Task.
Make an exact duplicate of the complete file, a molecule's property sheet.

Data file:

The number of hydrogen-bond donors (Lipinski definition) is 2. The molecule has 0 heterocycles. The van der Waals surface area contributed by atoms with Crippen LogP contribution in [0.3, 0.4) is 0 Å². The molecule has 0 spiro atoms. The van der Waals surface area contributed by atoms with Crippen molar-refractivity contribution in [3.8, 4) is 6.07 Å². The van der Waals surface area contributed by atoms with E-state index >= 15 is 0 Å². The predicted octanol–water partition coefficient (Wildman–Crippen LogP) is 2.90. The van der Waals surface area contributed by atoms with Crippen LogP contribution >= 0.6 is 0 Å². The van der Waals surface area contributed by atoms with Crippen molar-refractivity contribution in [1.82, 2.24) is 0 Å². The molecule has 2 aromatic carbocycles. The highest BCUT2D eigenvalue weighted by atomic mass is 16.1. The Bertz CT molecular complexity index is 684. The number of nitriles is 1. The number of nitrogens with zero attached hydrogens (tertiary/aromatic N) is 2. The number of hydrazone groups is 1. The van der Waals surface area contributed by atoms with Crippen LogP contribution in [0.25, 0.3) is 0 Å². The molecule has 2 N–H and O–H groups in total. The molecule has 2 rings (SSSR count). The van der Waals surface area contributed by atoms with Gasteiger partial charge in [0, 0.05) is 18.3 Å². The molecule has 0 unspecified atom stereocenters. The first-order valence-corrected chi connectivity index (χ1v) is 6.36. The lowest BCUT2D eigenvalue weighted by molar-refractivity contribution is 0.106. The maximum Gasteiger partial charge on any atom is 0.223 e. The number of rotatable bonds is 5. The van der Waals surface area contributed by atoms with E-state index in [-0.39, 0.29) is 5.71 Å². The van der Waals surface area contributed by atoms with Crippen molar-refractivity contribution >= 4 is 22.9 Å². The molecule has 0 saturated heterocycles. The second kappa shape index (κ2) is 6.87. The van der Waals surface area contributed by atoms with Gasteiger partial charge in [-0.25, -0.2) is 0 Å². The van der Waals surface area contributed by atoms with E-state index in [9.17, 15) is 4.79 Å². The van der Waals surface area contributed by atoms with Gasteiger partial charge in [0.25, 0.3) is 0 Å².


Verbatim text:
The number of hydrogen-bond donors (Lipinski definition) is 2. The molecule has 0 heterocycles. The van der Waals surface area contributed by atoms with Crippen LogP contribution in [0.3, 0.4) is 0 Å². The molecule has 0 spiro atoms. The van der Waals surface area contributed by atoms with Crippen molar-refractivity contribution in [3.8, 4) is 6.07 Å². The van der Waals surface area contributed by atoms with E-state index >= 15 is 0 Å². The predicted octanol–water partition coefficient (Wildman–Crippen LogP) is 2.90. The van der Waals surface area contributed by atoms with Crippen LogP contribution >= 0.6 is 0 Å². The van der Waals surface area contributed by atoms with Crippen molar-refractivity contribution in [1.82, 2.24) is 0 Å². The molecule has 2 aromatic carbocycles. The highest BCUT2D eigenvalue weighted by atomic mass is 16.1. The Bertz CT molecular complexity index is 684. The number of nitriles is 1. The number of nitrogens with zero attached hydrogens (tertiary/aromatic N) is 2. The number of hydrazone groups is 1. The van der Waals surface area contributed by atoms with Crippen LogP contribution in [0.25, 0.3) is 0 Å². The molecule has 2 N–H and O–H groups in total. The molecule has 2 rings (SSSR count). The van der Waals surface area contributed by atoms with Gasteiger partial charge in [0, 0.05) is 18.3 Å². The molecule has 0 unspecified atom stereocenters. The first-order valence-corrected chi connectivity index (χ1v) is 6.36. The lowest BCUT2D eigenvalue weighted by molar-refractivity contribution is 0.106. The maximum Gasteiger partial charge on any atom is 0.223 e. The number of rotatable bonds is 5. The van der Waals surface area contributed by atoms with E-state index in [-0.39, 0.29) is 5.71 Å². The van der Waals surface area contributed by atoms with Crippen molar-refractivity contribution >= 4 is 22.9 Å². The molecule has 0 saturated heterocycles. The second kappa shape index (κ2) is 6.87. The van der Waals surface area contributed by atoms with Gasteiger partial charge in [-0.25, -0.2) is 0 Å². The van der Waals surface area contributed by atoms with E-state index in [9.17, 15) is 4.79 Å². The van der Waals surface area contributed by atoms with Gasteiger partial charge in [0.25, 0.3) is 0 Å².